The underlying purpose of the deemer statute has been described as "to lower insurance premiums, reduce litigation and make PIP benefits available to all." Gov't Employees Ins. Co. v. Allstate Ins. Co., 358 N.J. Super. 555, 561 (App. Div. 2003). In that case, we excluded from the impact of the deemer statute a carrier that was not authorized to transact business in New Jersey. Id. at 563. Writing for this court in Gov't Employees, Judge Lefelt explained that in passing the deemer statute, the Legislature "sought to ensure that New Jersey-authorized insurance companies provide to their out-of-state insureds traveling in New Jersey the same protections required of in-state insured vehicles." Ibid. (citing Martin, supra, 141 N.J. at 282). In Martin, the Court noted the purpose of New Jersey's no-fault law - "swift reparations and reduction of court congestion" - and described the Legislature's adoption of N.J.S.A. 17:28-1.4 to "require[] that any policy issued by an insurance company qualified to do business in New Jersey covering a vehicle while it is being operated in New Jersey be construed as providing the same type of PIP benefits as are required under New Jersey law." 141 N.J. at 282.

In sum, Hertz self-insured the rental vehicle driven by Thomson, as it was permitted to do. If an insurance carrier doing business in New Jersey issues a motor vehicle policy covering a car registered in New York, the carrier is deemed to have agreed to provide the minimum required coverage under New Jersey law, including PIP. N.J.S.A. 17:28-1.4. As a self-insured, considered to have issued an insurance policy to itself, see White v. Howard, supra, 240 N.J. Super. at 431, Hertz is subject to mandatory insurance coverage for its rental vehicles while driven in New Jersey, just as if it was an insurance carrier. See Robinson v. Coia, 183 N.J. 25 (2005), rev'g on dissent, 369 N.J. Super. 336 (App. Div. 2004) (Wecker, J., dissenting) (addressing a self-insured car rental company's mandatory liability coverage). As a self-insured, Hertz unquestionably was obligated to provide PIP coverage (as well as liability and uninsured motorist coverage) to renters while driving in New Jersey, no matter where the rental car was registered.

We now address the specific question before us, Liberty's right to reimbursement of PIP benefits it paid on behalf of Rebe. N.J.S.A. 39:6A-9.1 provides, in relevant part:

An insurer . . . paying [PIP] benefits . . . as a result of an accident occurring within this State, shall, within two years of the filing of the claim, have the right to recover the amount of payments from any tortfeasor who was not, at the time of the accident, required to maintain personal injury protection . . . coverage . . . under the laws of this State, including personal injury protection coverage required to be provided in accordance with . . . [N.J.S.A. 17:28-1.4 (the deemer statute)], or although required did not maintain personal injury protection . . . coverage at the time of the accident. [Emphasis added.]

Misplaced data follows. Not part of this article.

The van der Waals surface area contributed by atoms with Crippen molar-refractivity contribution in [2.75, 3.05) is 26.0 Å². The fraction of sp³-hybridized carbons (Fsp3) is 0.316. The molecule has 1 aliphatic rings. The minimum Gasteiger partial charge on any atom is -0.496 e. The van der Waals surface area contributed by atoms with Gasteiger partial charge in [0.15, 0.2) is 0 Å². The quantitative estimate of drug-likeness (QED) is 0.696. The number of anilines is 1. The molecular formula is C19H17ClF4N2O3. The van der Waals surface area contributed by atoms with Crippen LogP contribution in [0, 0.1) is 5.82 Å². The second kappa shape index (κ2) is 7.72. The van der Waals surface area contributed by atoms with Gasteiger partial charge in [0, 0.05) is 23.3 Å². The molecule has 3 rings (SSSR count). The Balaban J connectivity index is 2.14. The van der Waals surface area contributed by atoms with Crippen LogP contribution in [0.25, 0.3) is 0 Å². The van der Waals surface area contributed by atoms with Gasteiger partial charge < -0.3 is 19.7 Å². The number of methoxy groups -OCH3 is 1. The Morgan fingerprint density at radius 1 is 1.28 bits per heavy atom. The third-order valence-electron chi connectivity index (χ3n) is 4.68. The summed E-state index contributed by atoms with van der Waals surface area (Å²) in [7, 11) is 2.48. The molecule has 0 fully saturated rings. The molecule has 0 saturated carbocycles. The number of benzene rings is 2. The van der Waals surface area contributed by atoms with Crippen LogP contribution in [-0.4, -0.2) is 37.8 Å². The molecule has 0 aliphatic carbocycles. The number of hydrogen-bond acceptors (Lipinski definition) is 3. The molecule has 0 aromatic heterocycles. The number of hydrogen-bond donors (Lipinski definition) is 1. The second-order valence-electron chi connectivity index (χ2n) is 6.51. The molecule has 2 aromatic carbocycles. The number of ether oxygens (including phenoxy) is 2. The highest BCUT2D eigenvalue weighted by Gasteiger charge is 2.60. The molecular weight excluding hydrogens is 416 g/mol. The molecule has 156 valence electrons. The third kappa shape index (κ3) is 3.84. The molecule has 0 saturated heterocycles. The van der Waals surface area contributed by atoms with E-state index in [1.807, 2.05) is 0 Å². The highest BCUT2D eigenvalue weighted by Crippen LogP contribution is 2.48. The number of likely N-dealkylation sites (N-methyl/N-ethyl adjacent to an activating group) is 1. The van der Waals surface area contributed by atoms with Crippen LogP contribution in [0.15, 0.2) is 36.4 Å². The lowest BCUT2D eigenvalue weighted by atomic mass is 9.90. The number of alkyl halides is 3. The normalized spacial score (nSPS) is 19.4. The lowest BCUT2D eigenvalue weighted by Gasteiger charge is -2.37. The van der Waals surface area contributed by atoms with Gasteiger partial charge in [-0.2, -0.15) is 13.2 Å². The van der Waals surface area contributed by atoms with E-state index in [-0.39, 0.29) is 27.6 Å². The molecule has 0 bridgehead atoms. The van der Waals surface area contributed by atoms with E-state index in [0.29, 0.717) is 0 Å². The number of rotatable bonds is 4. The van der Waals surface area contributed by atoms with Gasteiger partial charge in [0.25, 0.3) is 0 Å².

N.J.S.A. 39:6A-9.1 "allows PIP carriers to recover not from other PIP carriers but from non-PIP carriers and uninsureds." Unsatisfied Claim & Judgment Fund Bd. v. N.J. Mfrs. Ins. Co., 138 N.J. 185, 191 (1994). "[T]he Legislature found unnecessary any provision for reimbursement rights as between PIP carriers." Id. at 201.

On its face, the statute permits reimbursement of PIP benefits to an insurer only where the tortfeasor (or its carrier) either was not required to carry PIP coverage, or, although required, failed to do so. "The first class refers to insured commercial or public vehicles without PIP coverage . . . . The second class refers to uninsured tortfeasors." Id. at 193. "[W]hen read as a whole, the statute provides only two classes from which [reimbursement] may be realized: uninsureds, and insureds not required to carry PIP coverage." Id. at 194-95. Liberty argues that Hertz, as a self-insured owner of this New York-registered vehicle, is not subject to the same statutory requirement as an insurance company to provide PIP coverage for its rental cars. We disagree.

In support of its motion for summary judgment, Hertz submitted a certification by a claims examiner employed by Hertz Claim Management, Bob Frankel, who certified as follows:

In my capacity as a claims examiner I handle among other things claims involving the Hertz Corporation and the drivers of Hertz rental vehicles.

I know that Hertz Corporation is self-insured and is required [by] law to pay personal injury protection benefits to the occupants of Hertz Motor Vehicles who are involved in accidents pursuant to the New Jersey Statutory Personal Injury Protection Insurance Requirements and that Hertz makes such payments if its vehicle is involved in an accident in the State of New Jersey no matter what state the vehicle is registered in.

Liberty submitted no contrary assertion in opposition to summary judgment. It is plain that Hertz was required to and did provide PIP coverage on this rental car, and therefore does not fall within either of the two classes from which PIP reimbursement may be realized.

Under the circumstances of the Hertz rental and its self-insured status, Hertz was in the same position as any PIP carrier and is not liable for reimbursement of PIP benefits paid by another carrier. Liberty has no right of reimbursement against Hertz, and its motion to compel arbitration was properly denied as moot.